After what seemed like forever, the sirens wailed in the distance. When he lifted his head, the nurse who had been trying to comfort him handed him a box of tissues. “They’re here, Logan,” she whispered. He wiped his face and the counter, in an attempt to act busy while his heart thundered in his chest. He understood the necessity of maintaining his composure, lest he be exiled to the waiting room to wait with his wife, unable to assist their family in their time of need.
It took a moment to register that only one ambulance had come in. He listened to the rhythmic beeps as it backed into place and watched as a flurry of activity overtook the small emergency department. The other ambulance bays remained empty.
Where were the other units?
He watched as the doors were thrown open, the gurney lifted down to the pavement. He’d recognize those crazy blonde curls anywhere. Steven.
Emergency personnel surrounded the gurney as the EMTs shouted out information. The boy was on a backboard, his neck in a brace; standard protocol for a motor vehicle accident victim. Portable medical equipment littered the stretcher. Logan followed the entourage into a cubicle that was reserved for the most severe trauma.
They were bagging his nephew apparently a tube had been placed in his airway at the scene. His heart breaking, Logan watched in silence as they drew blood, took pictures with the portable X-ray machine, and inserted a catheter. His world spun off its axis when he saw the neurosurgery team enter the cubicle.
No one had asked him to leave, but his presence was sketchy at best. He wasn’t on duty, and was personally involved with the patient. He could be forced to leave at any moment. Logan remained on the periphery, just close enough to see what was going on, but careful not to get under foot. His heart nearly stopped when he saw his supervisor, George Miller, walking towards him with purpose.
He’s making me leave.
“Logan, can we talk privately?”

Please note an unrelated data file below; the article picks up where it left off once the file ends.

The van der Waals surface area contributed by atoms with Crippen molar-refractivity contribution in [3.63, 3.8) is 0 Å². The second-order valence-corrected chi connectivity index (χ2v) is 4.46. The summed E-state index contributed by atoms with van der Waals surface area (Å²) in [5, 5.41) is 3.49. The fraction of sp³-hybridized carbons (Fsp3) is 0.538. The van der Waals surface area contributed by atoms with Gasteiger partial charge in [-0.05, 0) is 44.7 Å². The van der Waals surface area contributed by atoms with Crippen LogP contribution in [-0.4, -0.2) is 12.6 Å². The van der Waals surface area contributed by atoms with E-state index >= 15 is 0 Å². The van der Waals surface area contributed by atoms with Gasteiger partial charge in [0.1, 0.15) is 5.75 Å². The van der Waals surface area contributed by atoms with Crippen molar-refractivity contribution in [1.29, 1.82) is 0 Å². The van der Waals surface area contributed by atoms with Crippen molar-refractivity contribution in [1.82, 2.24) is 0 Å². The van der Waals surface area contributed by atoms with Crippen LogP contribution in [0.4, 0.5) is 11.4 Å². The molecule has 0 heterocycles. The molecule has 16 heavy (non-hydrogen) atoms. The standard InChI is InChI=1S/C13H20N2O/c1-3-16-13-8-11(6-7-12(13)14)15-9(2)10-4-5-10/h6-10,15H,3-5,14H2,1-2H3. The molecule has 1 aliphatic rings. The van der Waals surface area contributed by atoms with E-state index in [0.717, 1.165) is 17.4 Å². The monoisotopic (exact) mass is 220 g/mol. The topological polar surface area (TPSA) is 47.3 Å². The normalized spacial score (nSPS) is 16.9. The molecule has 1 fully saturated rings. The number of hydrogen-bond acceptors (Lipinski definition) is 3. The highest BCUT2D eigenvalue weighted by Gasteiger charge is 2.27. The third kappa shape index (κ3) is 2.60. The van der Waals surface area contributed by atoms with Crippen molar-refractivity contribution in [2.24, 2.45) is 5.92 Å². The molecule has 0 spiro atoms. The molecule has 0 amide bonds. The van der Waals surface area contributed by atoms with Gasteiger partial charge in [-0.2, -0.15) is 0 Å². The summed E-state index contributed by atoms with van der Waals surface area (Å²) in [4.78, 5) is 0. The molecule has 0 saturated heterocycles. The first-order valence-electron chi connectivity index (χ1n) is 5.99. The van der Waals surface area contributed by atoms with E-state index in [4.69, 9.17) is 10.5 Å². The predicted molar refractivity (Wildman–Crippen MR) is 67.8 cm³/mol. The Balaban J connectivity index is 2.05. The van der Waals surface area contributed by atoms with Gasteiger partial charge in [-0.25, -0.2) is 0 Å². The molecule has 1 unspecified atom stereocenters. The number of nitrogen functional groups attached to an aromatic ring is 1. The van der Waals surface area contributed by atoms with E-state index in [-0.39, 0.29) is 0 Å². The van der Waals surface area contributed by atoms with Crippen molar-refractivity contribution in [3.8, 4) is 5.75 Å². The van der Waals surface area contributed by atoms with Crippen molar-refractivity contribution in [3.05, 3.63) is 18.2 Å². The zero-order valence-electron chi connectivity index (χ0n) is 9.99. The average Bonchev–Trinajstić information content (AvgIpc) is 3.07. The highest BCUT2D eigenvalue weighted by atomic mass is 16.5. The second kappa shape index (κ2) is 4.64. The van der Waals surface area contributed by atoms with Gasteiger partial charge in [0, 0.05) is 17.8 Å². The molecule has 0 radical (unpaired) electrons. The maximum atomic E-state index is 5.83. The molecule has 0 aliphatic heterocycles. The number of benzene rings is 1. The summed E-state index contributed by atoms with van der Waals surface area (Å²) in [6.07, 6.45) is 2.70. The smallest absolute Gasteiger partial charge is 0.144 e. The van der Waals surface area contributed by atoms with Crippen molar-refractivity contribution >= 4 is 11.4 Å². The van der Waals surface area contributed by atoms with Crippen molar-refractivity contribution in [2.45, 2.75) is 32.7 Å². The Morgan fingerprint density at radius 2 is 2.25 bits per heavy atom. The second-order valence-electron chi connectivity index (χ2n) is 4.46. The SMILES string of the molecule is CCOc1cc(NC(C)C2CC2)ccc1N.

Perhaps, he thought, he could find out where they had taken Grace and Oliver, apparently some other nearby hospital. Since he didn’t work there, he wouldn’t be able to slip into the inner sanctum of another facility un-noticed, but with his identification, perhaps the staff would be sympathetic towards a fellow medical professional. Logan stood tall and schooled his features into an expression exuding confidence, even though he felt anything but.
Answer him…keep your composure…it’s the only thing keeping you here…
With sweaty hands, he gripped the envelope containing the papers that legally granted him permission to review all the medical information for his family as it became available, and make medical decisions for them, if necessary. No one could deny him that. “Sure. Where would you like to go?” He fought to pull his eyes away from the action taking place in Steven’s cubicle.
Why did they call a neurosurgeon in for a consult?
Logan looked around desperately before saying, “I really need to find out what’s happening with my nephew.”
“Come with me Logan, let’s go talk. Someplace more quiet,” George added softly, gesturing for Logan to step out of the room. He reluctantly followed his superior to a family room just a few yards away. George pointed to a chair. “Have a seat.”
Instead, Logan paced the tiny room; he was overwhelmed with emotion and found it difficult to maintain any sort of composure. “My sister-in-law and her husband? I thought they’d have been brought in by now,” he blurted out, “but they haven’t arrived. Were they taken elsewhere? Windham? Harrington?”
Situations like the one involving Logan’s loved ones were never easy. George focused on a painting and Logan waited with bated breath as his superior faltered to articulate the words that possessed the power to devastate the lives of everyone he held dear. “No, Logan, they’re here.”